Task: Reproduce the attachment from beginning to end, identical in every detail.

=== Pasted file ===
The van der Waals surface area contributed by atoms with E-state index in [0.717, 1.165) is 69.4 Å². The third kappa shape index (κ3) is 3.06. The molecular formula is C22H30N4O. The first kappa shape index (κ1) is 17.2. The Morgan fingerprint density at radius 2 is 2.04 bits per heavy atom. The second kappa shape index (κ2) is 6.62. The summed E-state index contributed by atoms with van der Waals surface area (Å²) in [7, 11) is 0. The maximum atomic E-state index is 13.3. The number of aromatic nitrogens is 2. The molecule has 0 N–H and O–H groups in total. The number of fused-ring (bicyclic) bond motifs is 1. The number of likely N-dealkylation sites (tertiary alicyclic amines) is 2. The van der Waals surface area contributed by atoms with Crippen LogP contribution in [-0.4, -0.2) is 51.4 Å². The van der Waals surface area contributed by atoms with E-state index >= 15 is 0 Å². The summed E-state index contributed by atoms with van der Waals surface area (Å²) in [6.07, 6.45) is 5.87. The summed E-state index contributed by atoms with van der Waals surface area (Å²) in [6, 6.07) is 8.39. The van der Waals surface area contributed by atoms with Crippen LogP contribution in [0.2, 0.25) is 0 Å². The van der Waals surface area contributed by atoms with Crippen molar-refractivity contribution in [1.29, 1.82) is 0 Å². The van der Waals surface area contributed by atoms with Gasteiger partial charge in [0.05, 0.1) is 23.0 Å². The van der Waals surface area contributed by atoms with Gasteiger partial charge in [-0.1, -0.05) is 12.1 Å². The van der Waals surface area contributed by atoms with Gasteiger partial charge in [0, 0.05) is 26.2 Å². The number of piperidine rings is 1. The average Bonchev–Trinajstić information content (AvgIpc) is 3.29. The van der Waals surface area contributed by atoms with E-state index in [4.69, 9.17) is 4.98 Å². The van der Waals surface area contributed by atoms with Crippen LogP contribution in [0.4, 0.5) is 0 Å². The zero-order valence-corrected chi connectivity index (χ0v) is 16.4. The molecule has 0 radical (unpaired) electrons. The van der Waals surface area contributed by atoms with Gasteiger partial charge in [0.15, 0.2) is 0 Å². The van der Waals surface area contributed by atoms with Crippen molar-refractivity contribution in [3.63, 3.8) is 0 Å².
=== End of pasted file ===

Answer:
The van der Waals surface area contributed by atoms with E-state index in [0.717, 1.165) is 69.4 Å². The third kappa shape index (κ3) is 3.06. The molecular formula is C22H30N4O. The first kappa shape index (κ1) is 17.2. The Morgan fingerprint density at radius 2 is 2.04 bits per heavy atom. The second kappa shape index (κ2) is 6.62. The summed E-state index contributed by atoms with van der Waals surface area (Å²) in [7, 11) is 0. The maximum atomic E-state index is 13.3. The number of aromatic nitrogens is 2. The molecule has 0 N–H and O–H groups in total. The number of fused-ring (bicyclic) bond motifs is 1. The number of likely N-dealkylation sites (tertiary alicyclic amines) is 2. The van der Waals surface area contributed by atoms with Crippen LogP contribution in [-0.4, -0.2) is 51.4 Å². The van der Waals surface area contributed by atoms with E-state index >= 15 is 0 Å². The summed E-state index contributed by atoms with van der Waals surface area (Å²) in [6.07, 6.45) is 5.87. The summed E-state index contributed by atoms with van der Waals surface area (Å²) in [6, 6.07) is 8.39. The van der Waals surface area contributed by atoms with Crippen LogP contribution in [0.2, 0.25) is 0 Å². The van der Waals surface area contributed by atoms with Crippen molar-refractivity contribution in [1.29, 1.82) is 0 Å². The van der Waals surface area contributed by atoms with Gasteiger partial charge in [0.05, 0.1) is 23.0 Å². The van der Waals surface area contributed by atoms with Gasteiger partial charge in [-0.1, -0.05) is 12.1 Å². The van der Waals surface area contributed by atoms with Gasteiger partial charge in [0, 0.05) is 26.2 Å². The number of piperidine rings is 1. The average Bonchev–Trinajstić information content (AvgIpc) is 3.29. The van der Waals surface area contributed by atoms with E-state index in [4.69, 9.17) is 4.98 Å². The van der Waals surface area contributed by atoms with Crippen LogP contribution in [0.4, 0.5) is 0 Å². The zero-order valence-corrected chi connectivity index (χ0v) is 16.4. The molecule has 0 radical (unpaired) electrons. The van der Waals surface area contributed by atoms with Gasteiger partial charge in [0.15, 0.2) is 0 Å². The van der Waals surface area contributed by atoms with Crippen molar-refractivity contribution in [3.63, 3.8) is 0 Å².